GUEST POST from Arlen Meyers
Sickcare is a culture of conformity and competition. Premeds know it. Medical students and residents learn it. But, once they graduate, they are told they will be paid for value. Unfortunately, few will teach them how to do it and reconcile the culture of conformity and competition with an innovative culture of creativity, collaboration and interprofessional communication.
Here are some ways to balance the two mindsets:
- Start with higher education reform To prepare students for a post-Covid future, colleges and universities need to double down on preparing them for digital jobs. But even teaching platform skills aren’t enough. Few employers are interested in hiring candidates who’ve just completed a training program, they’re looking for relevant work experience. The good news is that there are two promising models for colleges to go beyond the traditional career services function to provide students with relevant digital training and work experience.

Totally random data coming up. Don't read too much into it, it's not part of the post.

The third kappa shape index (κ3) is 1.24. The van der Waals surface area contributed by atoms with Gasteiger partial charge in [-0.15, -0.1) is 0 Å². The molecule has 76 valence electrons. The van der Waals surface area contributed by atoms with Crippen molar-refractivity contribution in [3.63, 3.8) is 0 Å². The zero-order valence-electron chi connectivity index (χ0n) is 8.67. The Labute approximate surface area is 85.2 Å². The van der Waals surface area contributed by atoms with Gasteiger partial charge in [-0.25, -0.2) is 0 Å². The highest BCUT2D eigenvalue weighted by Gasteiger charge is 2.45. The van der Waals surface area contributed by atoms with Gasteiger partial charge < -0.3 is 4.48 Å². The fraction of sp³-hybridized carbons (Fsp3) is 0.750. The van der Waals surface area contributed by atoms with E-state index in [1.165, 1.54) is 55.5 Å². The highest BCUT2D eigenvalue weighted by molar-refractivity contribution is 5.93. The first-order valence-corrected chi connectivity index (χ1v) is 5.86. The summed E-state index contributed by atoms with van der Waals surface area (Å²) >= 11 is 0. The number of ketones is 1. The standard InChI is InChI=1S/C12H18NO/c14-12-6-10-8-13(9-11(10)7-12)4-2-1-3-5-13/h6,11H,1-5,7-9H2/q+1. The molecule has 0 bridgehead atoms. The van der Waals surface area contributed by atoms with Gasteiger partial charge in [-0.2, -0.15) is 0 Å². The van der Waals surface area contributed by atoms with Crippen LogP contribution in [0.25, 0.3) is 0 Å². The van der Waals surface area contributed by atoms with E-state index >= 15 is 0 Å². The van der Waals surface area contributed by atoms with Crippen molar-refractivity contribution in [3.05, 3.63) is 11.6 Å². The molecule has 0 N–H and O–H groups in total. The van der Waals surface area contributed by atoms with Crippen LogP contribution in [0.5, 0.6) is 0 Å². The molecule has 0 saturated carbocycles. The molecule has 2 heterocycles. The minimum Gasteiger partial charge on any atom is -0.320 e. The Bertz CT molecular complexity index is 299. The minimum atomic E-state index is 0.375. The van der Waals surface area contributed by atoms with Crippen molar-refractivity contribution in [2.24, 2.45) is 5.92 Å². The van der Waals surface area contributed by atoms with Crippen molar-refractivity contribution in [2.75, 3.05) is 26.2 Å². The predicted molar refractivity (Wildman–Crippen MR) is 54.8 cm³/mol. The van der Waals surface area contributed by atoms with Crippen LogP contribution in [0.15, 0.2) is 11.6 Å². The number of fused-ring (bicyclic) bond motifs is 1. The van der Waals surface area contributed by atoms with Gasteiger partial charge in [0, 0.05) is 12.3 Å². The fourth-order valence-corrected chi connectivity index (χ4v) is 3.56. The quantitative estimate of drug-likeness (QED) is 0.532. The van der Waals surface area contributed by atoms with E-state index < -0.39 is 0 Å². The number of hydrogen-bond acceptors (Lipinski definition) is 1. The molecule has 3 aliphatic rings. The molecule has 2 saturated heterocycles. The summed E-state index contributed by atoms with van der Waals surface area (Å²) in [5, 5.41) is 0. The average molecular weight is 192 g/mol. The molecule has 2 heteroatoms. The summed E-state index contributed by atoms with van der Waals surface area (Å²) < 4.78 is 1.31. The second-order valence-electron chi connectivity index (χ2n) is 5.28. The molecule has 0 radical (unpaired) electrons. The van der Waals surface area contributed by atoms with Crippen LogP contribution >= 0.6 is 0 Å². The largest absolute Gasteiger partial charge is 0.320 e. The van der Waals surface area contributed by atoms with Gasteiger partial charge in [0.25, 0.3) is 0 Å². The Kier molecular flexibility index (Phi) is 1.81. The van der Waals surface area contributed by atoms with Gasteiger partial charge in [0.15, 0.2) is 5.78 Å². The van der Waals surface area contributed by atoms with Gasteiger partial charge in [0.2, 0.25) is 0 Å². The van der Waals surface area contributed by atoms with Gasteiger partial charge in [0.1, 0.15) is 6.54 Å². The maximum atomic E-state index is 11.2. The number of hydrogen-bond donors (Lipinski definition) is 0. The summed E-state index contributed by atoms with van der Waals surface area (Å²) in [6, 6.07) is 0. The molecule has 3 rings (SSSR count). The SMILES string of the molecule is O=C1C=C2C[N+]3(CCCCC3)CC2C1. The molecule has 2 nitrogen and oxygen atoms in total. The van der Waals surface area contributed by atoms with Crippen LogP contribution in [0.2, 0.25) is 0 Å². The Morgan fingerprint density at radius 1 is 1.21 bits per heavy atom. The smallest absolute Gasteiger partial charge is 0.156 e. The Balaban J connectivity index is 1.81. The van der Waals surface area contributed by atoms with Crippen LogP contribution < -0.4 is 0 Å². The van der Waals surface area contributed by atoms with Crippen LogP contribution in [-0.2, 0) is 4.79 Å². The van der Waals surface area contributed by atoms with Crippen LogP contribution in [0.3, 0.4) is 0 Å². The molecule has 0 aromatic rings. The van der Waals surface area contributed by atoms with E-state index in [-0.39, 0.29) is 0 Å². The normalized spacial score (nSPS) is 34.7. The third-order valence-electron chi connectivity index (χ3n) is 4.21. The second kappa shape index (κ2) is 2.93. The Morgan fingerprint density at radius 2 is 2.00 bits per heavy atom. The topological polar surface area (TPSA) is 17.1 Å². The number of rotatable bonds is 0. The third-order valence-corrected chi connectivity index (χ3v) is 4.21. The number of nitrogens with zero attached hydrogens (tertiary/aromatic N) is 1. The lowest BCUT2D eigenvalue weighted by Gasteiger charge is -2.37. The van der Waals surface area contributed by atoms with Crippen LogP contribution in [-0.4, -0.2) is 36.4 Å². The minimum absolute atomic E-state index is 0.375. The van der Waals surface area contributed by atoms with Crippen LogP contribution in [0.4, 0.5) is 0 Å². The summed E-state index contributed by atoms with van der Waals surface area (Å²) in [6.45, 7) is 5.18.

- Overcome the fallacies about creativity. To avoid premature closure, teams should arrive at an “almost final” decision and then intentionally delay action in favor of additional incubation time. During this time, everyone should commit to thinking about the problem and sharing their ideas. If the team can’t find a better approach during the incubation period, they should proceed with their original solution. Leaders can improve group creativity by paying close attention to how ideas are discussed in diverse group settings. They should encourage team members to build on each other’s ideas instead of pushing individual ideas. This doesn’t mean that ideas should be accepted blindly when they contain flaws; instead, they should approach ideas with an open mind to acknowledge useful aspects and improve weaknesses using plussing or the similar “yes, but, and” approach. To promote more creative ideas, leaders should utilize simple tools to capture individual ideas before they are opened to the whole group. Group discussions should be conducted asynchronously, where team members look at each other’s ideas and use them to refine and create new ideas. If done remotely, leaders should find other ways to bring the team together to bond and build trust with each other